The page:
- Design Team: Cecilie Wille, Caroline Støvring, Olav Lunde Arneberg, Mari Høstmølingen Grennæs
- Landscape Architects: Studio HP Hettie Pisters, MORFEUS arkitekter, Holo Design
- City: Oslo
- Country: Norway
Location. Nordtvet Farm Kindergarten is located in northeastern Oslo, in the district of Kalbakken. The kindergarten is neighbor to, and interacts with, a farm that is open to the general public. The farm has a horseback-riding field, a farmyard, and animals one can visit. In the immediate vicinity, there is also a public swimming pool and library, and apartment buildings.
The building as the third teacher. Educational research shows that children’s learning and development processes occur in interaction with other children, teachers, and the physical environment. The kindergarten can thus be seen as a ‘third teacher’ according to the pedagogue Reggio Emilia approach. Form, light, colors, materials, smells, sounds, and microclimate have therefore been important parameters during the design process. The children's perspective has been paramount. We wanted to appeal to children's imagination and understanding of the world and design a kindergarten where the building itself is a mentor. The kindergarten ensures a safe environment for the children. At the same time, the kindergarten facilitates play, learning, and physical activity through spatial contexts where light and shadow, and variation in room sizes, sounds, and smells create extraordinary places. The building challenges the children's motoric skills as well as their ability to fantasize.
Adaptation to place. The kindergarten adapts to the surroundings by having a farm-like character. The architectonic expression is a wooden volume raised on columns, which can give associations to a traditional Norwegian ‘stabbur’ (the traditional Norwegian granary on farms). Unlike the ‘stabbur’ though, rooms on the ground floor are enclosed with glass. This ensures bright and transparent interiors and views toward exterior play areas, the farm, and its animals. The second floor of the kindergarten is a continuous wooden roof. The roof volume is broken up into a series of gabled rooves that contribute to an architectonic relation with the farm buildings. The meeting between the quite regular ground floor plan, and the irregular wooden roof, form a series of different rooms inside and a very varied section. A pathway traverses the roof and forms a series of small and large outdoor spaces. These spaces facilitate areas for children to stay and play. The roof area thus becomes a part of the kindergarten’s play areas.
Sustainable wooden building. The kindergarten is constructed in massive wood using cross-laminated timber (CLT). 3D-based pre-cut fabrication has eased the realization of a building with complex geometry and varied room sequence. The load-bearing construction and interior walls are built using CLT. The continuous glass façade on the first floor gives the kindergarten a transparent character and creates good visual contact between the interior and exterior.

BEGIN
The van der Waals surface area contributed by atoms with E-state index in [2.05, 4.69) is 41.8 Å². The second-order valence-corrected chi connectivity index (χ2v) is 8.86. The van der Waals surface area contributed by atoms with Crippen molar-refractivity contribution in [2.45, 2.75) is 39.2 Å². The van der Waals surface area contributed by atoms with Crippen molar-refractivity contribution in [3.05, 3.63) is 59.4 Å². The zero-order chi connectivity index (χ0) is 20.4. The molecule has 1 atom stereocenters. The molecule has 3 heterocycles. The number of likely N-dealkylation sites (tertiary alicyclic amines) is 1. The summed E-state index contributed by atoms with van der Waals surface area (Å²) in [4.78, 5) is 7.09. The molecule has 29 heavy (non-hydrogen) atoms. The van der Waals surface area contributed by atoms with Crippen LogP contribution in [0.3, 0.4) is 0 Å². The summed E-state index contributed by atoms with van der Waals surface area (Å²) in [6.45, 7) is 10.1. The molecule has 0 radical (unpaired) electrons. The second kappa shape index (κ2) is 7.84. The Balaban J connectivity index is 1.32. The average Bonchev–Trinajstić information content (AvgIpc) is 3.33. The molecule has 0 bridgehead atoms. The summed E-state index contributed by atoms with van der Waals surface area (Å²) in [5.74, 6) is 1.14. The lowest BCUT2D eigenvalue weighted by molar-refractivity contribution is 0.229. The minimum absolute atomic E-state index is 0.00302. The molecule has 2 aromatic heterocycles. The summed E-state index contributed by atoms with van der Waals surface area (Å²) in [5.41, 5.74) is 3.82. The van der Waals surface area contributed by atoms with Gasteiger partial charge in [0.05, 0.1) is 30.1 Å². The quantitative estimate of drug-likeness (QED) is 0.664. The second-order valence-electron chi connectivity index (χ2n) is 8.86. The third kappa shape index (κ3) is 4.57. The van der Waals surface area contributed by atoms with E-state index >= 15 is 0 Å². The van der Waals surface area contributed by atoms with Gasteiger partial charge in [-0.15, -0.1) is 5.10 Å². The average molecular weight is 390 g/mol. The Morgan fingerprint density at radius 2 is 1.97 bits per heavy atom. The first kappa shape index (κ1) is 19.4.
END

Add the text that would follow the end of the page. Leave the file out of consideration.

Windows with translucent glass are used in certain areas to ensure privacy and limit unwanted solar heat gain. Norwegian Ore-pine is used to clad all external walls. Daylight and passive solar heating are well utilized. Large window surfaces reduce the need for artificial lighting during the day, and warmth from the sun is absorbed and stored in the concrete floors and CLT walls, reducing the overall energy consumption. The kindergarten is connected to Oslo’s municipal heating system. The building has efficient area usage and is at the same time experienced as spacious due to the great variation in ceiling height and extensive use of large window surfaces.
Interior. Interior surfaces are cross-laminated timber apart from a few walls in wet areas and walls in the basement. This makes the kindergarten robust, with a good interior climate and atmosphere. Exposed solid wood gives the nursery a pleasant indoor climate while creating a warm and homely feel. New research shows that children's heart rate is lower in wooden buildings. Furthermore, wood is sturdy and can withstand nails, crayons, and mechanical stress, while aging with dignity.
Exterior. Outdoor areas have been given a natural character. Existing vegetation is retained and natural materials like grass, bark, and gravel are used on all surfaces, including pathways and playground surfaces. The exterior is free of both plastic and asphalt. Outdoor areas are organized and subdivided into zones so that different activities can take place simultaneously, including hiding places where children can have an experience of play unobserved by adults, and places to cultivate food and tend to animals such as chickens and rabbits. Social interaction. The kindergarten's outdoor areas are open to the public outside of the kindergarten's opening hours. The design and availability have ensured that the kindergarten works as a popular public urban space, and it has become a popular social meeting place in the neighborhood. At the same time residents of the local neighborhood sense fellow ownership and contribute to taking good care of the place.